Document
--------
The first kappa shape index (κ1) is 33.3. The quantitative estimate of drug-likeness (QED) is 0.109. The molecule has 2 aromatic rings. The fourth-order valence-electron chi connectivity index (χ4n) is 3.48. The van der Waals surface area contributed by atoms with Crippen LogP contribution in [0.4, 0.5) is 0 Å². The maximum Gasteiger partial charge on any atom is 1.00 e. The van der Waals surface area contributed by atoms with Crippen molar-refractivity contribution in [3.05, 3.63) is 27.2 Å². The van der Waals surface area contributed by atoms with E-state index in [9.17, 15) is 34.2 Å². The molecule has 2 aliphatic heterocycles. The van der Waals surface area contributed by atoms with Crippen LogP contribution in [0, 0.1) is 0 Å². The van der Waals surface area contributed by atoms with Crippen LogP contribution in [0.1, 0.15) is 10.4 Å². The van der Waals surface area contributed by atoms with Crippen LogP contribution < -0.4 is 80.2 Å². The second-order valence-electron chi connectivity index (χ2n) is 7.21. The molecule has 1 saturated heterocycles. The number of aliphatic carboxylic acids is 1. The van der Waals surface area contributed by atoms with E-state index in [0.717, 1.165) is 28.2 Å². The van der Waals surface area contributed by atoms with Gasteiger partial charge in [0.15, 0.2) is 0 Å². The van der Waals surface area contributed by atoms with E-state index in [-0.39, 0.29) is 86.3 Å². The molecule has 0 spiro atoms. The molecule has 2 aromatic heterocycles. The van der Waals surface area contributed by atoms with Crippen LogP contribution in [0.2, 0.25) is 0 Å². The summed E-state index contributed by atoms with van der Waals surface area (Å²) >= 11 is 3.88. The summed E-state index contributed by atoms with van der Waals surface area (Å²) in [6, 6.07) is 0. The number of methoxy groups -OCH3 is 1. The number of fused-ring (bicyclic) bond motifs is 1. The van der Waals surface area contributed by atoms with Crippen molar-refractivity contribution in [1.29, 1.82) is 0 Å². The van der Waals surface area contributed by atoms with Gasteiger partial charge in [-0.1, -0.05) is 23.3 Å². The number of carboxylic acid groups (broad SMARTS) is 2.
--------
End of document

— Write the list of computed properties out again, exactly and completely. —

The first kappa shape index (κ1) is 33.3. The quantitative estimate of drug-likeness (QED) is 0.109. The molecule has 2 aromatic rings. The fourth-order valence-electron chi connectivity index (χ4n) is 3.48. The van der Waals surface area contributed by atoms with Crippen LogP contribution in [0.4, 0.5) is 0 Å². The maximum Gasteiger partial charge on any atom is 1.00 e. The van der Waals surface area contributed by atoms with Crippen molar-refractivity contribution in [3.05, 3.63) is 27.2 Å². The van der Waals surface area contributed by atoms with E-state index in [9.17, 15) is 34.2 Å². The molecule has 2 aliphatic heterocycles. The van der Waals surface area contributed by atoms with Crippen LogP contribution in [0, 0.1) is 0 Å². The van der Waals surface area contributed by atoms with Crippen LogP contribution in [0.1, 0.15) is 10.4 Å². The van der Waals surface area contributed by atoms with Crippen LogP contribution < -0.4 is 80.2 Å². The second-order valence-electron chi connectivity index (χ2n) is 7.21. The molecule has 1 saturated heterocycles. The number of aliphatic carboxylic acids is 1. The van der Waals surface area contributed by atoms with E-state index in [0.717, 1.165) is 28.2 Å². The van der Waals surface area contributed by atoms with Gasteiger partial charge in [0.15, 0.2) is 0 Å². The van der Waals surface area contributed by atoms with E-state index in [-0.39, 0.29) is 86.3 Å². The molecule has 0 spiro atoms. The molecule has 2 aromatic heterocycles. The van der Waals surface area contributed by atoms with Crippen LogP contribution in [0.2, 0.25) is 0 Å². The summed E-state index contributed by atoms with van der Waals surface area (Å²) >= 11 is 3.88. The summed E-state index contributed by atoms with van der Waals surface area (Å²) in [6, 6.07) is 0. The number of methoxy groups -OCH3 is 1. The number of fused-ring (bicyclic) bond motifs is 1. The van der Waals surface area contributed by atoms with Crippen molar-refractivity contribution in [1.29, 1.82) is 0 Å². The van der Waals surface area contributed by atoms with Gasteiger partial charge in [-0.1, -0.05) is 23.3 Å². The number of carboxylic acid groups (broad SMARTS) is 2.